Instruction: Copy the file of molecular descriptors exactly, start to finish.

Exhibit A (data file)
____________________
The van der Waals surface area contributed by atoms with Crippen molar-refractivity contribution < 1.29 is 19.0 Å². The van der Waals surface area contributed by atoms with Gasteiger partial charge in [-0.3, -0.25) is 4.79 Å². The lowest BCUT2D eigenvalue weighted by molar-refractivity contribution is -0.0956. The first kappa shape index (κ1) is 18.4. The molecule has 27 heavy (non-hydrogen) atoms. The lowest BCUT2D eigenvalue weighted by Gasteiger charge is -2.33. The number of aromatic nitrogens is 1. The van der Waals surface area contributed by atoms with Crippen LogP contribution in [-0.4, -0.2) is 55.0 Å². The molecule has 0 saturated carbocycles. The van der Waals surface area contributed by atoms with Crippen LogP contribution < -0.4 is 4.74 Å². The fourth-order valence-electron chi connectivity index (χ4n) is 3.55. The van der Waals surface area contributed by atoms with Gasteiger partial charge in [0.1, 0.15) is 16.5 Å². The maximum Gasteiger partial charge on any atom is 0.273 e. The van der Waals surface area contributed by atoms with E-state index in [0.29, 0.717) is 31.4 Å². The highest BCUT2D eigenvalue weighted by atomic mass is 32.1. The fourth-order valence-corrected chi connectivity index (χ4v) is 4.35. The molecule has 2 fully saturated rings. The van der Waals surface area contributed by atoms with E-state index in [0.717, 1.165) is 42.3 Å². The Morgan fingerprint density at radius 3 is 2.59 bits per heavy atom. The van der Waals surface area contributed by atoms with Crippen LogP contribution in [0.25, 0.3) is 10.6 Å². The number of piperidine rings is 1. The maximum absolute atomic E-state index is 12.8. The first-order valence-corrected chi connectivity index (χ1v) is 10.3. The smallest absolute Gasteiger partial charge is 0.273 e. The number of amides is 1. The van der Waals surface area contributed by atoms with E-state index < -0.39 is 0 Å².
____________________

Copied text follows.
The van der Waals surface area contributed by atoms with Crippen molar-refractivity contribution < 1.29 is 19.0 Å². The van der Waals surface area contributed by atoms with Gasteiger partial charge in [-0.3, -0.25) is 4.79 Å². The lowest BCUT2D eigenvalue weighted by molar-refractivity contribution is -0.0956. The first kappa shape index (κ1) is 18.4. The molecule has 27 heavy (non-hydrogen) atoms. The lowest BCUT2D eigenvalue weighted by Gasteiger charge is -2.33. The number of aromatic nitrogens is 1. The van der Waals surface area contributed by atoms with Crippen LogP contribution in [-0.4, -0.2) is 55.0 Å². The molecule has 0 saturated carbocycles. The van der Waals surface area contributed by atoms with Crippen LogP contribution < -0.4 is 4.74 Å². The fourth-order valence-electron chi connectivity index (χ4n) is 3.55. The van der Waals surface area contributed by atoms with Gasteiger partial charge in [0.1, 0.15) is 16.5 Å². The maximum Gasteiger partial charge on any atom is 0.273 e. The van der Waals surface area contributed by atoms with E-state index in [0.29, 0.717) is 31.4 Å². The highest BCUT2D eigenvalue weighted by atomic mass is 32.1. The fourth-order valence-corrected chi connectivity index (χ4v) is 4.35. The molecule has 2 fully saturated rings. The van der Waals surface area contributed by atoms with E-state index in [0.717, 1.165) is 42.3 Å². The Morgan fingerprint density at radius 3 is 2.59 bits per heavy atom. The van der Waals surface area contributed by atoms with Crippen LogP contribution in [0.25, 0.3) is 10.6 Å². The number of piperidine rings is 1. The maximum absolute atomic E-state index is 12.8. The first-order valence-corrected chi connectivity index (χ1v) is 10.3. The smallest absolute Gasteiger partial charge is 0.273 e. The number of amides is 1. The van der Waals surface area contributed by atoms with E-state index < -0.39 is 0 Å².